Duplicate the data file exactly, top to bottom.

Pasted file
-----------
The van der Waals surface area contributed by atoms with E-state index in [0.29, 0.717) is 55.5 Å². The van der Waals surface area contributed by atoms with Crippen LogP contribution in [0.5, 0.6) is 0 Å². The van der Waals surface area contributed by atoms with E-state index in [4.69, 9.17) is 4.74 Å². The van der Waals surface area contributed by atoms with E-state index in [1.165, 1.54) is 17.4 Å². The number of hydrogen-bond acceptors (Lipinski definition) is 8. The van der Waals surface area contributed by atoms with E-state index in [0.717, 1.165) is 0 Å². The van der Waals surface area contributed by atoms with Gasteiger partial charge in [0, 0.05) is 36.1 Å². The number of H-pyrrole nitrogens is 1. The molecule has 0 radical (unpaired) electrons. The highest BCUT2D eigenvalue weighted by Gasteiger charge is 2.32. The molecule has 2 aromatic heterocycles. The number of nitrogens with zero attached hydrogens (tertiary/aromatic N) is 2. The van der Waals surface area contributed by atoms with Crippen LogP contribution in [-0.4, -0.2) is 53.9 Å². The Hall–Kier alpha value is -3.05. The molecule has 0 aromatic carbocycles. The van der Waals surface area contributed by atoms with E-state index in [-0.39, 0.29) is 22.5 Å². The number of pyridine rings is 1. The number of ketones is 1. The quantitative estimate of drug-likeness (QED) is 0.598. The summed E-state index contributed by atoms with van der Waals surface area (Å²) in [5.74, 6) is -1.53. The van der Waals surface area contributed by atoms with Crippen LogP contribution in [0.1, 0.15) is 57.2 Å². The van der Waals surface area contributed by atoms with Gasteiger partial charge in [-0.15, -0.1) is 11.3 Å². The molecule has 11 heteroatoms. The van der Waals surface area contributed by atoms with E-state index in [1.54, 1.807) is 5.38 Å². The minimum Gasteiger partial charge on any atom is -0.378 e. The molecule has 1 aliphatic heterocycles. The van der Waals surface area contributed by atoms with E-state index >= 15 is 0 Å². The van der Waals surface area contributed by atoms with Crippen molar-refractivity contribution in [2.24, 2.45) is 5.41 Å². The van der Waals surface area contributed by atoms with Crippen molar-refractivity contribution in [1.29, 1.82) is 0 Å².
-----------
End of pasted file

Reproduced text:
The van der Waals surface area contributed by atoms with E-state index in [0.29, 0.717) is 55.5 Å². The van der Waals surface area contributed by atoms with Crippen LogP contribution in [0.5, 0.6) is 0 Å². The van der Waals surface area contributed by atoms with E-state index in [4.69, 9.17) is 4.74 Å². The van der Waals surface area contributed by atoms with E-state index in [1.165, 1.54) is 17.4 Å². The number of hydrogen-bond acceptors (Lipinski definition) is 8. The van der Waals surface area contributed by atoms with E-state index in [0.717, 1.165) is 0 Å². The van der Waals surface area contributed by atoms with Gasteiger partial charge in [0, 0.05) is 36.1 Å². The number of H-pyrrole nitrogens is 1. The molecule has 0 radical (unpaired) electrons. The highest BCUT2D eigenvalue weighted by Gasteiger charge is 2.32. The molecule has 2 aromatic heterocycles. The number of nitrogens with zero attached hydrogens (tertiary/aromatic N) is 2. The van der Waals surface area contributed by atoms with Crippen LogP contribution in [-0.4, -0.2) is 53.9 Å². The Hall–Kier alpha value is -3.05. The molecule has 0 aromatic carbocycles. The van der Waals surface area contributed by atoms with E-state index in [-0.39, 0.29) is 22.5 Å². The number of pyridine rings is 1. The number of ketones is 1. The quantitative estimate of drug-likeness (QED) is 0.598. The summed E-state index contributed by atoms with van der Waals surface area (Å²) in [5.74, 6) is -1.53. The van der Waals surface area contributed by atoms with Crippen LogP contribution in [0.1, 0.15) is 57.2 Å². The van der Waals surface area contributed by atoms with Gasteiger partial charge in [-0.15, -0.1) is 11.3 Å². The molecule has 11 heteroatoms. The van der Waals surface area contributed by atoms with E-state index in [1.54, 1.807) is 5.38 Å². The minimum Gasteiger partial charge on any atom is -0.378 e. The molecule has 1 aliphatic heterocycles. The van der Waals surface area contributed by atoms with E-state index >= 15 is 0 Å². The van der Waals surface area contributed by atoms with Crippen molar-refractivity contribution in [2.24, 2.45) is 5.41 Å². The van der Waals surface area contributed by atoms with Crippen molar-refractivity contribution in [1.29, 1.82) is 0 Å².